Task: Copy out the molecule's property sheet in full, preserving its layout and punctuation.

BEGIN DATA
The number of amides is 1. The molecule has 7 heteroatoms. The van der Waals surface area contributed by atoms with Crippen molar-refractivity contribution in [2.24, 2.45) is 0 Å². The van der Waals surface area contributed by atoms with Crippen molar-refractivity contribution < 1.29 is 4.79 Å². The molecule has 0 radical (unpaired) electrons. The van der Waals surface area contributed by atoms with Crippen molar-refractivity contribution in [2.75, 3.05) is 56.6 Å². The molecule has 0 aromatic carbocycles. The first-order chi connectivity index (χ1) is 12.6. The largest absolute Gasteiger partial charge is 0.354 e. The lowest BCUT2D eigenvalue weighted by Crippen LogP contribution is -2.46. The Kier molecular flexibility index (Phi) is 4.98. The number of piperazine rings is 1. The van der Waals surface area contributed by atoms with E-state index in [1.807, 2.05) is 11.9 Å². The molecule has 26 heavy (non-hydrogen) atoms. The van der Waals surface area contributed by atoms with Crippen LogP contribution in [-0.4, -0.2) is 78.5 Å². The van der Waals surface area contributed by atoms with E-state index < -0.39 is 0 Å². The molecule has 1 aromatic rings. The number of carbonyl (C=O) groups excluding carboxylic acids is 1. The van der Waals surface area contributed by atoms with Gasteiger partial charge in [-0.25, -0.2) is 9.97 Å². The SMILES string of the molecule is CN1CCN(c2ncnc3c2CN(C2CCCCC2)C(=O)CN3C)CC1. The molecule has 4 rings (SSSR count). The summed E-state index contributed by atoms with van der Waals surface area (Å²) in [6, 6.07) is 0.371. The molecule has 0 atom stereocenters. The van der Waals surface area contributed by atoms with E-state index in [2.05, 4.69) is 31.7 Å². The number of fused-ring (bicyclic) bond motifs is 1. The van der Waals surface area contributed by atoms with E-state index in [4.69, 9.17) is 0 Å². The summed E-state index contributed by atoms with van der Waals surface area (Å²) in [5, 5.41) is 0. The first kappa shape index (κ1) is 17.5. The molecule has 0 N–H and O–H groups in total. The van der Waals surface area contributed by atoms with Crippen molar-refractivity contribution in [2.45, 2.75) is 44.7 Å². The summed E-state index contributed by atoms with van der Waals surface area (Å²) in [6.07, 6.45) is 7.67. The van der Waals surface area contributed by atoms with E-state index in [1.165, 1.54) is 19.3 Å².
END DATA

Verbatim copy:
The number of amides is 1. The molecule has 7 heteroatoms. The van der Waals surface area contributed by atoms with Crippen molar-refractivity contribution in [2.24, 2.45) is 0 Å². The van der Waals surface area contributed by atoms with Crippen molar-refractivity contribution < 1.29 is 4.79 Å². The molecule has 0 radical (unpaired) electrons. The van der Waals surface area contributed by atoms with Crippen molar-refractivity contribution in [2.75, 3.05) is 56.6 Å². The molecule has 0 aromatic carbocycles. The first-order chi connectivity index (χ1) is 12.6. The largest absolute Gasteiger partial charge is 0.354 e. The lowest BCUT2D eigenvalue weighted by Crippen LogP contribution is -2.46. The Kier molecular flexibility index (Phi) is 4.98. The number of piperazine rings is 1. The van der Waals surface area contributed by atoms with E-state index in [1.807, 2.05) is 11.9 Å². The molecule has 26 heavy (non-hydrogen) atoms. The van der Waals surface area contributed by atoms with Crippen LogP contribution in [-0.4, -0.2) is 78.5 Å². The van der Waals surface area contributed by atoms with E-state index < -0.39 is 0 Å². The molecule has 1 aromatic rings. The number of carbonyl (C=O) groups excluding carboxylic acids is 1. The van der Waals surface area contributed by atoms with Gasteiger partial charge in [-0.25, -0.2) is 9.97 Å². The SMILES string of the molecule is CN1CCN(c2ncnc3c2CN(C2CCCCC2)C(=O)CN3C)CC1. The molecule has 4 rings (SSSR count). The summed E-state index contributed by atoms with van der Waals surface area (Å²) in [6, 6.07) is 0.371. The molecule has 0 atom stereocenters. The van der Waals surface area contributed by atoms with E-state index in [2.05, 4.69) is 31.7 Å². The number of fused-ring (bicyclic) bond motifs is 1. The van der Waals surface area contributed by atoms with E-state index in [4.69, 9.17) is 0 Å². The summed E-state index contributed by atoms with van der Waals surface area (Å²) in [5, 5.41) is 0. The first kappa shape index (κ1) is 17.5. The molecule has 0 N–H and O–H groups in total. The van der Waals surface area contributed by atoms with Crippen molar-refractivity contribution in [2.45, 2.75) is 44.7 Å². The summed E-state index contributed by atoms with van der Waals surface area (Å²) in [6.07, 6.45) is 7.67. The van der Waals surface area contributed by atoms with E-state index in [1.165, 1.54) is 19.3 Å².